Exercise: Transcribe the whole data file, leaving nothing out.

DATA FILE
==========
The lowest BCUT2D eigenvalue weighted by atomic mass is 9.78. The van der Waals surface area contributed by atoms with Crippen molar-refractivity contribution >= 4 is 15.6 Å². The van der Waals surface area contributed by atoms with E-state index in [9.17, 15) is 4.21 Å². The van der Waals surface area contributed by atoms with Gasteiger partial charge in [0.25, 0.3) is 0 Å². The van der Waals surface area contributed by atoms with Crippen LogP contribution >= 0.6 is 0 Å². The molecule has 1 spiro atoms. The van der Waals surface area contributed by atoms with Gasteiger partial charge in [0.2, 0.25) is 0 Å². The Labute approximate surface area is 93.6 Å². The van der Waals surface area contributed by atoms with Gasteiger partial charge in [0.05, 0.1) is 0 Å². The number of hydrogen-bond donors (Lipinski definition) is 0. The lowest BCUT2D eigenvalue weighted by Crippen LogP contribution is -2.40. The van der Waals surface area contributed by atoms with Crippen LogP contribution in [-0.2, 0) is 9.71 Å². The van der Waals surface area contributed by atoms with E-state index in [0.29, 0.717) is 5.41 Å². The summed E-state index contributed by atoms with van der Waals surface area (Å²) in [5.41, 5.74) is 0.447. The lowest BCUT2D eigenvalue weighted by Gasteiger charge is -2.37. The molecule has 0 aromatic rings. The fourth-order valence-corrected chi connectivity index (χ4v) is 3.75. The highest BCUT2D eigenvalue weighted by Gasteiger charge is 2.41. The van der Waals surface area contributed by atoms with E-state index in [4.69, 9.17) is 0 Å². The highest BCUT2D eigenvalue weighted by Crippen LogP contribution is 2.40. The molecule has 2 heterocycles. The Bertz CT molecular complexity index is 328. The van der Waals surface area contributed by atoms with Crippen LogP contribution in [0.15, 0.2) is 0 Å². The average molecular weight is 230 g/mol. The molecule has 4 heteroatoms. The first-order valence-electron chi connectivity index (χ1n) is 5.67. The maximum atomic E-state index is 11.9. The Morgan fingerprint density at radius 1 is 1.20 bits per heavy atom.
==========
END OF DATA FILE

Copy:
The lowest BCUT2D eigenvalue weighted by atomic mass is 9.78. The van der Waals surface area contributed by atoms with Crippen molar-refractivity contribution >= 4 is 15.6 Å². The van der Waals surface area contributed by atoms with E-state index in [9.17, 15) is 4.21 Å². The van der Waals surface area contributed by atoms with Gasteiger partial charge in [0.25, 0.3) is 0 Å². The van der Waals surface area contributed by atoms with Crippen LogP contribution >= 0.6 is 0 Å². The molecule has 1 spiro atoms. The van der Waals surface area contributed by atoms with Gasteiger partial charge in [0.2, 0.25) is 0 Å². The Labute approximate surface area is 93.6 Å². The van der Waals surface area contributed by atoms with Gasteiger partial charge in [0.05, 0.1) is 0 Å². The number of hydrogen-bond donors (Lipinski definition) is 0. The lowest BCUT2D eigenvalue weighted by Crippen LogP contribution is -2.40. The van der Waals surface area contributed by atoms with Crippen LogP contribution in [-0.2, 0) is 9.71 Å². The van der Waals surface area contributed by atoms with E-state index in [0.29, 0.717) is 5.41 Å². The summed E-state index contributed by atoms with van der Waals surface area (Å²) in [5.41, 5.74) is 0.447. The lowest BCUT2D eigenvalue weighted by Gasteiger charge is -2.37. The molecule has 0 aromatic rings. The fourth-order valence-corrected chi connectivity index (χ4v) is 3.75. The highest BCUT2D eigenvalue weighted by Gasteiger charge is 2.41. The van der Waals surface area contributed by atoms with E-state index in [4.69, 9.17) is 0 Å². The highest BCUT2D eigenvalue weighted by Crippen LogP contribution is 2.40. The molecule has 2 heterocycles. The Bertz CT molecular complexity index is 328. The van der Waals surface area contributed by atoms with Crippen LogP contribution in [0.15, 0.2) is 0 Å². The average molecular weight is 230 g/mol. The molecule has 4 heteroatoms. The first-order valence-electron chi connectivity index (χ1n) is 5.67. The maximum atomic E-state index is 11.9. The Morgan fingerprint density at radius 1 is 1.20 bits per heavy atom.